Spilling the Tea: Let's E-Race These Issues

Patrice Gomez

COPY EDITOR

Poets filled the room as the Office of Equity and Inclusion (OEI) held its Spilling the Tea on Diversity discussion on Tuesday, Feb. 20. The OEI has held this series of discussions since the beginning of this year, focusing on topics that most people find difficult to talk about. This event was called “Biracial and Multiracial Identity” and discussed what it means to be “enough” of  certain races and  what  society views are about being multicultural. 

The Pew Research Center conducted a study in 2015 focusing on people who were multiracial. According to the study, more than 60 percent of people are proud to be multiracial and 59 percent feel that they are more open to other cultures.

The discussion was hosted by first-year Sara Ghassemzadeh alongside other members of the OEI. They began  by showing a video called Multiracial American Voices Identity, in which people discuss how much easier it is to identify with one race instead of multiple. After watching the video, students opened up about what it meant to be a certain race or how they felt about having to represent their race or races.

Another important topic that the group discussed was what it meant if they were not “enough” of a race or that they were not “[blank] enough.” When you are multicultural, it is often seen as needing to have pride in order to represent one culture more than the other. This was the major theme of the discussion as the group asked: What does it mean to be enough of a specific race?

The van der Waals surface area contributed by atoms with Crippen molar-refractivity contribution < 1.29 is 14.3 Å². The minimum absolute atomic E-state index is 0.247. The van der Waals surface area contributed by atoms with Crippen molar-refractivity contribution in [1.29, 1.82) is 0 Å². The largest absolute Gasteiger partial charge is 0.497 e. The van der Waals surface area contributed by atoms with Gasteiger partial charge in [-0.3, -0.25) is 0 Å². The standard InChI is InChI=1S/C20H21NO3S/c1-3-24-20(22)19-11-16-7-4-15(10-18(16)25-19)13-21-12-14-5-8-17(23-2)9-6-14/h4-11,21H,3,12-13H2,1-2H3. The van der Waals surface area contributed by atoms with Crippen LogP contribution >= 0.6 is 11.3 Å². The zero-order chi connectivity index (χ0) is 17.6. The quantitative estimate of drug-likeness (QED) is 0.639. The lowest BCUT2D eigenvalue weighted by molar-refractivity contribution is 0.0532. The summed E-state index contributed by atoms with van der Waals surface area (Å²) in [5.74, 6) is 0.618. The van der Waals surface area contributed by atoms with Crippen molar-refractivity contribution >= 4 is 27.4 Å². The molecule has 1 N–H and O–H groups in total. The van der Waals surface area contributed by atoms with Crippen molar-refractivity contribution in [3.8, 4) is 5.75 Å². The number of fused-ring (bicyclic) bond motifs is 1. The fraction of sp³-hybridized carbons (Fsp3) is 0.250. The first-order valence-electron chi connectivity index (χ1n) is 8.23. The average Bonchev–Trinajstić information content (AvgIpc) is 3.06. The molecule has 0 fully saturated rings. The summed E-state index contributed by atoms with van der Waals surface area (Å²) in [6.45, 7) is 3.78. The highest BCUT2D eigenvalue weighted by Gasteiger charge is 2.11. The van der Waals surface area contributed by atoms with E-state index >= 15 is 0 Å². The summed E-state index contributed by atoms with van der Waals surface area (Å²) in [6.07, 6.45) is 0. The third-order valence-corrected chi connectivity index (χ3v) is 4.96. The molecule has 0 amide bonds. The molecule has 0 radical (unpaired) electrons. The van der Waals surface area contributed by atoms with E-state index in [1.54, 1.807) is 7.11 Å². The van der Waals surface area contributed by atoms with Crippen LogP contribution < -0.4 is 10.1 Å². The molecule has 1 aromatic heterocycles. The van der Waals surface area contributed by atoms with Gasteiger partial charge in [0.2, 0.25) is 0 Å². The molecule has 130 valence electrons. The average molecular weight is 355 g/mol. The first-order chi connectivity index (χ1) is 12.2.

The students and faculty also shared some of their experiences, either learning to surpress where they came from or feeling uncomfortable for being asked about or accused of being a certain race. “I heard some great responses to a topic that I feel is not heavily discussed on our campus,” said Assistant Director of the Office of Equity and Inclusion Kayla Kosaki. “I think the folks who shared their experiences and the lessons that we learned were pretty great.” 

“The turnout was good and it was a lot more than I expected,” said Ghassemzadeh. “I was very happy that people were willing to share their experiences because I have had my own experience with this, and it is nice to know that other people on campus understand and listen to others.”

Our  college campus is full of diversity, and members of our community  are proud of their diverse ethnic roots. The OEI is trying to not only make the campus aware of these issues, but to be able to create a safe space for the community, as well. Although we are living in a time where prejudice is still existent, it is time to stop shaming people for who they are and where they came from. The OEI will be holding more of these discussions for the rest of the Spring semester, so stay tuned for more important discussions that will be Spilling the Tea on Diversity.